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John Purcell
Born 1814
Died September 19, 1857(1857-09-19) (aged 42-43)
Place of birth Kilcommon, County Galway
Place of death Delhi, British India
Buried at Delhi Old Military Cemetery
Allegiance  United Kingdom of Great Britain and Ireland
Service/branch Flag of the British Army.svg British Army
Rank Private
Unit 9th Lancers
Battles/wars Indian Mutiny
Awards Victoria Cross

John Purcell VC (1814 – 19 September 1857) was an Irish soldier in the British Army who received the Victoria Cross, the highest and most prestigious award for gallantry in the face of the enemy that can be awarded to British and Commonwealth forces.

He was born at Kilcommon, Oughterard, County Galway.


He was about 43 years old, and a private in the 9th Lancers (The Queen's Royal), during the Indian Mutiny when the following deed took place on 19 June 1857 at Delhi, India for which he and Thomas Hancock were awarded the VC:

9th Lancers. Privates Thomas Hancock and John Purcell

"The guns, I am happy to say, were saved, but a waggon of Major Scott's battery was blown up. I must not fail to mention the excellent conduct of a Sowar of the 4th Irregular Cavalry, and two men of the 9th Lancers, Privates Thomas Hancock and John Purcell, who, when my horse was shot down, remained by me throughout. One of these men and the Sowar offered me their horses, and I was dragged out by the Sowar's horse. Private Hancock was severely wounded, and Private Purcell's horse was killed under him. The Sowar's name is Roopur Khan."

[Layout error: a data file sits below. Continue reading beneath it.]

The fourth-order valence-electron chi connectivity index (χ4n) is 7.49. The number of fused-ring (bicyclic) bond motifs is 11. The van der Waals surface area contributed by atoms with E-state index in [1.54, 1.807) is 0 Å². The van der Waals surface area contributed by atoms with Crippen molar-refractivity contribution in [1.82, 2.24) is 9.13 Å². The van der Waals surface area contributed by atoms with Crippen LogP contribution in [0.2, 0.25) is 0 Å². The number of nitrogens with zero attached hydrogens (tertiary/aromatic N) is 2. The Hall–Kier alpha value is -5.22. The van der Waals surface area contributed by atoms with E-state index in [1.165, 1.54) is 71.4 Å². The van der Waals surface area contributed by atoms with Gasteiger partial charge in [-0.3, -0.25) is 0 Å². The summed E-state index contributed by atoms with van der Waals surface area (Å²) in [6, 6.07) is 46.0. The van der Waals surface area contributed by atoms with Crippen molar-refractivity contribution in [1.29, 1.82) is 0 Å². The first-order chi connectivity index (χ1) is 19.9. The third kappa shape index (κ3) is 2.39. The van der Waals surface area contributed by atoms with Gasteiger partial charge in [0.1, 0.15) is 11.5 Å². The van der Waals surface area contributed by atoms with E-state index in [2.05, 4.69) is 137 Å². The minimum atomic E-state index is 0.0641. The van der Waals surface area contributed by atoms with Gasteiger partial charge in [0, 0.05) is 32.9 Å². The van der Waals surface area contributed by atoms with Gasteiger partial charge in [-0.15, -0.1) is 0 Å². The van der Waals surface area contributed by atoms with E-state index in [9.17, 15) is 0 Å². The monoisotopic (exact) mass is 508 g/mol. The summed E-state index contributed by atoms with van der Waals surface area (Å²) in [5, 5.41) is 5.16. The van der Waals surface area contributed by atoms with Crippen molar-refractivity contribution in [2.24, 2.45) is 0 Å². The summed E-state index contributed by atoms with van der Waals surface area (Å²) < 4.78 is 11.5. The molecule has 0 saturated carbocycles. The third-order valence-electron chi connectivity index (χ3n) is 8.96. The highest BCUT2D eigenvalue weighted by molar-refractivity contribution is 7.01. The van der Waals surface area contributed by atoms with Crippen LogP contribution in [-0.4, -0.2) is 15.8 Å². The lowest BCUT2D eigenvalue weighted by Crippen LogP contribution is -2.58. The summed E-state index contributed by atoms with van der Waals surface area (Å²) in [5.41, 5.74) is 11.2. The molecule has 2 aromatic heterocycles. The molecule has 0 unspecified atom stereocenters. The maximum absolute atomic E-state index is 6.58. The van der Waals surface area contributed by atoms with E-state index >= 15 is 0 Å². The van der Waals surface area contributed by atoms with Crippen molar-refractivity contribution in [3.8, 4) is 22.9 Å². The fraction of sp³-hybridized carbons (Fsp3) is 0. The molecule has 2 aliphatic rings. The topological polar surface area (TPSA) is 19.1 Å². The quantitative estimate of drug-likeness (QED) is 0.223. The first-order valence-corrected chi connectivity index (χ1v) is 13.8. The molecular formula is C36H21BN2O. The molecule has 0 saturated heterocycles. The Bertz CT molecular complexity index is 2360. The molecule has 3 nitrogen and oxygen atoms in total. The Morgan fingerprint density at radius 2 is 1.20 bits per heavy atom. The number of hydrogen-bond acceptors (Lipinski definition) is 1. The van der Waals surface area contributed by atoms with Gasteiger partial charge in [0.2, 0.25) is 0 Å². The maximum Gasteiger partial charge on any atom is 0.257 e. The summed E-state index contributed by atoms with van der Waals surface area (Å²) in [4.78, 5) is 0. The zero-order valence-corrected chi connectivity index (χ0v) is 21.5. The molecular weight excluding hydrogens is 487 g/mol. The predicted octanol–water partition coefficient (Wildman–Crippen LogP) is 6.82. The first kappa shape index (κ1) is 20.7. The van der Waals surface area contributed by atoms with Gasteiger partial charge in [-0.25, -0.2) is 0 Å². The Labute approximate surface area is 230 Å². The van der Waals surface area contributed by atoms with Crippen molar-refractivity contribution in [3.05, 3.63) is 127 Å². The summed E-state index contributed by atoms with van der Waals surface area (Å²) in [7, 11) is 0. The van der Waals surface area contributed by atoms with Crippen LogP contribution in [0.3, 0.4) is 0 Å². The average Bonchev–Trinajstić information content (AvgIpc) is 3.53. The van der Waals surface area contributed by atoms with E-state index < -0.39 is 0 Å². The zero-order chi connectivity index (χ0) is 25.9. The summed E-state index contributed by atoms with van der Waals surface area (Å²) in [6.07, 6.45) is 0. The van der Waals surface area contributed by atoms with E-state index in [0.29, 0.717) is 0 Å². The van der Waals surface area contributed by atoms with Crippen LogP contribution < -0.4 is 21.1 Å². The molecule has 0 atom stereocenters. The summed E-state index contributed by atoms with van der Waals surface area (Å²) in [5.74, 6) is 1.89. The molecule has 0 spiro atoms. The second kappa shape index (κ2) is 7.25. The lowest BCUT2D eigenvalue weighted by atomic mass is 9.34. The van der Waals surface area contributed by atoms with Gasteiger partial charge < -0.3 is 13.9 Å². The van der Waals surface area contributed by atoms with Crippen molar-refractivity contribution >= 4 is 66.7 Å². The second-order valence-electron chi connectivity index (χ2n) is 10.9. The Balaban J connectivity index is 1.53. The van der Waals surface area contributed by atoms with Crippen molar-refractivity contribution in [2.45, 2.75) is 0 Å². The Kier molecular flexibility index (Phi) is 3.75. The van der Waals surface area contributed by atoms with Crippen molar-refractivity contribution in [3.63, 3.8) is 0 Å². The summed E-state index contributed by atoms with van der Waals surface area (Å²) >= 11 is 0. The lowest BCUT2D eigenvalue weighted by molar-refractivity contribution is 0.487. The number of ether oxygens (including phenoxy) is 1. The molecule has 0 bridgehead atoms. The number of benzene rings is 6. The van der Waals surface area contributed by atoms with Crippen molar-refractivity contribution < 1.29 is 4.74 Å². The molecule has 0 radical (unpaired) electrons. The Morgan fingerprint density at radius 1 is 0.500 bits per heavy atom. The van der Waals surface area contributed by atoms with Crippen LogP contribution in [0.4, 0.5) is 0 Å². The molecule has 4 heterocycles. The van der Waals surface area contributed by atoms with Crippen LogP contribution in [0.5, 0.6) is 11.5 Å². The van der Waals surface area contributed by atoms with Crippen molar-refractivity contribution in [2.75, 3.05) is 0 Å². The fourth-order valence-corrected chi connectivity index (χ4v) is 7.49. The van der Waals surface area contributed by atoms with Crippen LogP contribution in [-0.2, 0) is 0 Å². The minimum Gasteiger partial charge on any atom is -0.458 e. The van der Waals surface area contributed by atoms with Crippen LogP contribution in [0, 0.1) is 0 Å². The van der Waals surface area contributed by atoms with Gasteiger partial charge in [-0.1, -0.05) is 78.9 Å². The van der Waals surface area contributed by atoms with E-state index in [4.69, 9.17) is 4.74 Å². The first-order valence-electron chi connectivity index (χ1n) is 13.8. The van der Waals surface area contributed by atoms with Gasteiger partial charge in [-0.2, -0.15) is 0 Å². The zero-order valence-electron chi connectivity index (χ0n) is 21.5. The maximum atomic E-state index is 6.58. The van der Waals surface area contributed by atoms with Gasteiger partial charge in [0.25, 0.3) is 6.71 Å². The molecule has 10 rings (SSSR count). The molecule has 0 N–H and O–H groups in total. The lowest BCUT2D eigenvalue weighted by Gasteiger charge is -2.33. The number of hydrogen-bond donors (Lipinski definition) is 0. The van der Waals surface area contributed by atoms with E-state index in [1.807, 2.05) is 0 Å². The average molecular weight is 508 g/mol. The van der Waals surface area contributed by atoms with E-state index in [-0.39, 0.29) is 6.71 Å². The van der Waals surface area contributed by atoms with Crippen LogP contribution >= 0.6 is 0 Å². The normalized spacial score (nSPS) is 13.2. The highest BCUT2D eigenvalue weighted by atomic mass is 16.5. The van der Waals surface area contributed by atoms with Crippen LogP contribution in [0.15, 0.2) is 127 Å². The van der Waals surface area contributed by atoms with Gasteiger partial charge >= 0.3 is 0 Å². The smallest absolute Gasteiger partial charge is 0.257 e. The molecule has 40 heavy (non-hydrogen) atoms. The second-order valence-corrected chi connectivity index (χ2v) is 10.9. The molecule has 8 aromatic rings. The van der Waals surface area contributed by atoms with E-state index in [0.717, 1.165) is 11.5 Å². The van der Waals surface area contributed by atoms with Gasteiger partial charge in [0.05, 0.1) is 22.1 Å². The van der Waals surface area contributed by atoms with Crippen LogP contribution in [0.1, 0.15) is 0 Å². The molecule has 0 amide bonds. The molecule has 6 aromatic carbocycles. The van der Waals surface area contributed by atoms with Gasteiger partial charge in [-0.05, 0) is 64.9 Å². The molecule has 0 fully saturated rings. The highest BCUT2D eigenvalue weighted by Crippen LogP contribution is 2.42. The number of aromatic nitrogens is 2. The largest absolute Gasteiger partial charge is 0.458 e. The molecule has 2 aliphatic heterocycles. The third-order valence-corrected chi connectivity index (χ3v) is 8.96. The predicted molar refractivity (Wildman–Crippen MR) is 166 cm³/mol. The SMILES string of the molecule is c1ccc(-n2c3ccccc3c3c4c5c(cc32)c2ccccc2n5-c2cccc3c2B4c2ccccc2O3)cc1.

Extract of a letter from Brigadier J. H. Grant, C.B., Commanding Cavalry Brigade of the Field Force, to the Deputy Assistant-Adjutant General of Division. Dated Camp, Delhi, June 22, 1857.[1]

In a later dispatch from Brigadier-General Hope Grant, C.B. to Major H. W. Norman, Assistant Adjutant-General of the Army, on 10 January 1858, Hope writes:

I had the sincere gratification of naming two privates of the 9th Lancers, who had displayed signal gallantry in the fight—Privates Thomas Hancock, who lost an arm on the occasion, and John Purcell, who had his horse shot under him, and was, I regret to say, afterwards killed at the assault of Delhi. Sir Henry Barnard was pleased to recommend that the Victoria Cross should be conferred on both.[2]

He was killed in action at Delhi a few weeks later, on 19 September 1857.


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